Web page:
MLB sent 66 players to Phoenix today. Here’s 58 who can head to Siberia instead. Presenting your un-All-Stars.
(I won’t be taking salaries or expectations into account. Playing time, however, will be a big factor. Basically, I’m looking for the guys who have done the most harm this year.)
AL: Jeff Mathis, John Jaso
NL: Josh Thole, Rod Barajas
There haven’t been any truly horrible everyday catchers this year, if only because Mike Scioscia has split time between Mathis and Hank Conger pretty evenly. Barajas may have eight homers for the Dodgers, but it comes with a .261 OBP, plus he’s just 4-for-44 with RISP.
AL: Daric Barton, Derrek Lee
NL: Lyle Overbay, James Loney
Barton hit .212 with no homers in 236 at-bats before the A’s were finally forced to send him down at the end of last month. Loney has been hot lately and has his average all of the way up to .271, but he’s driven in a total of 28 runs in 295 at-bats despite hitting fifth and sixth all year.
AL: Aaron Hill, Ryan Raburn
NL: Dan Uggla, Bill Hall, Jose Lopez
At least Hill can still pick it at second base, unlike the rest of the dreck here. However, he’s hit .239/.281/.332 with just three homers in 259 at-bats. Uggla has had 135 at-bats with runners on base this season, and he’s driven in just 17 Braves besides himself (he has 12 homers and 29 RBI).
AL: Chone Figgins, Brandon Inge
NL: Casey McGehee, Chris Johnson
If these two teams actually were to get together for an un-All-Star Game, I think there should be a reentry rule so that Figgins can start, get pulled and then later return for round two.
AL: Reid Brignac, Cliff Pennington, Matt Tolbert
NL: Miguel Tejada, Yuniesky Betancourt
It’s a pretty good year for AL shortstops that Pennington is the second worse. Still, he’s been a disappointment both offensively and defensively after a 2010 season in which he was arguably the AL’s best shortstop (in a much weaker class).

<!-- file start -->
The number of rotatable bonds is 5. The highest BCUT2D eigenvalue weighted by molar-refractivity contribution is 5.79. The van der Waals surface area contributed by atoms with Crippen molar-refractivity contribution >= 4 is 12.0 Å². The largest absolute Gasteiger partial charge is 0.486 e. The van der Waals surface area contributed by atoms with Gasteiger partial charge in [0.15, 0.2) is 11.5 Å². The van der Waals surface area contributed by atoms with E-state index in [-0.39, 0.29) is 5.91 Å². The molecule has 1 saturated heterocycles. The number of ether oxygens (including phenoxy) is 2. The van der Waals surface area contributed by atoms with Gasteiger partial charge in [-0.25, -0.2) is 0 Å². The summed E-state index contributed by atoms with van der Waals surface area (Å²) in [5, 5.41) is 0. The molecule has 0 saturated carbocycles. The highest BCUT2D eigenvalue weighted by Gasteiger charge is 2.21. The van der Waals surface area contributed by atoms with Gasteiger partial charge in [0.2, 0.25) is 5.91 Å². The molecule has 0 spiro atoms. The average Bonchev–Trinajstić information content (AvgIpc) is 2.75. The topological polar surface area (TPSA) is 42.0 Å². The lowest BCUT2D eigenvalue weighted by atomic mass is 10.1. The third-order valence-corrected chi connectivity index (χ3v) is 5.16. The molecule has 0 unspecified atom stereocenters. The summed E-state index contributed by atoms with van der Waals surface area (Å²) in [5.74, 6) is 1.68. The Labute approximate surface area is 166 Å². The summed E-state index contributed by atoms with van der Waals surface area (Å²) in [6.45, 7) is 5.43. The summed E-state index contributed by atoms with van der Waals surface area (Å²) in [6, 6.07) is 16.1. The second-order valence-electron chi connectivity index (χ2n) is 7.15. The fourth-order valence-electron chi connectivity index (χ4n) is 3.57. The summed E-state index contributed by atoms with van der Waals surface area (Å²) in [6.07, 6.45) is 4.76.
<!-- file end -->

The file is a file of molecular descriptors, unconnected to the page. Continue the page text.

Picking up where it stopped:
I had to throw Tolbert in here. He’s mediocre defensively, he doesn’t hit and he doesn’t steal bases, yet he may well get 250 at-bats for the Twins.
AL: Juan Pierre, Alex Rios, Vernon Wells, Rajai Davis, Magglio Ordonez
NL: Chris Coghlan, Jason Bay, Raul Ibanez, Jayson Werth, Carlos Lee, Nate McLouth
Pierre has gotten hot at the plate and improved to .262/.320/.311 for the season, but he has the worst defensive numbers of any AL outfielder. Davis has been another big disappointment with the glove, and he’s getting on base just 25 percent of the time for the Jays.
Give National League teams credit: there haven’t been any truly atrocious outfielders playing regularly in the circuit this year. Maybe Ibanez qualifies if one puts total faith in his terrible defensive numbers, but he’s the only one. Even Coghlan, who was struggling to master center field after moving over from left, was only a liability against southpaws before getting sent down.
AL: Adam Dunn
Well, that was a no-brainer. 1-for-53 against left-handers.
AL: Fausto Carmona, Kyle Drabek, Kyle Davies, John Lackey, Luke Hochevar
NL: J.A. Happ, Bronson Arroyo, Mike Pelfrey, Travis Wood, Brett Myers, Chris Volstad
The lone thing stopping Davies from becoming the AL’s ace is some missed time with a sore shoulder. He’s joined here by his teammate Hochevar. Another pair of Royals starters, Sean O’Sullivan and Jeff Francis, didn’t miss the cut by much.
Two Astros and two Reds here. Like the Royals, I just had to go with a six-man rotation for the NL squad. I couldn’t let that talent go to waste.
AL: Mike Gonzalez, Frank Francisco, Ryan Perry, Joe Nathan, Bobby Jenks, Andy Sonnanstine, Daniel Schlereth
NL: Ryan Franklin, Brandon Lyon, John Grabow, Danys Baez, Aaron Heilman, Fernando Abad
It looks like Nathan is turning the corner now, but since he was at 7.63 before going on the DL, he has a lot of work to do to make his ERA respectable again.
Franklin’s ERA stood at 8.46 before he was cut by the Cardinals. Still, that pales in comparison to Lyon’s 11.48 mark. He’s done for the season after shoulder surgery.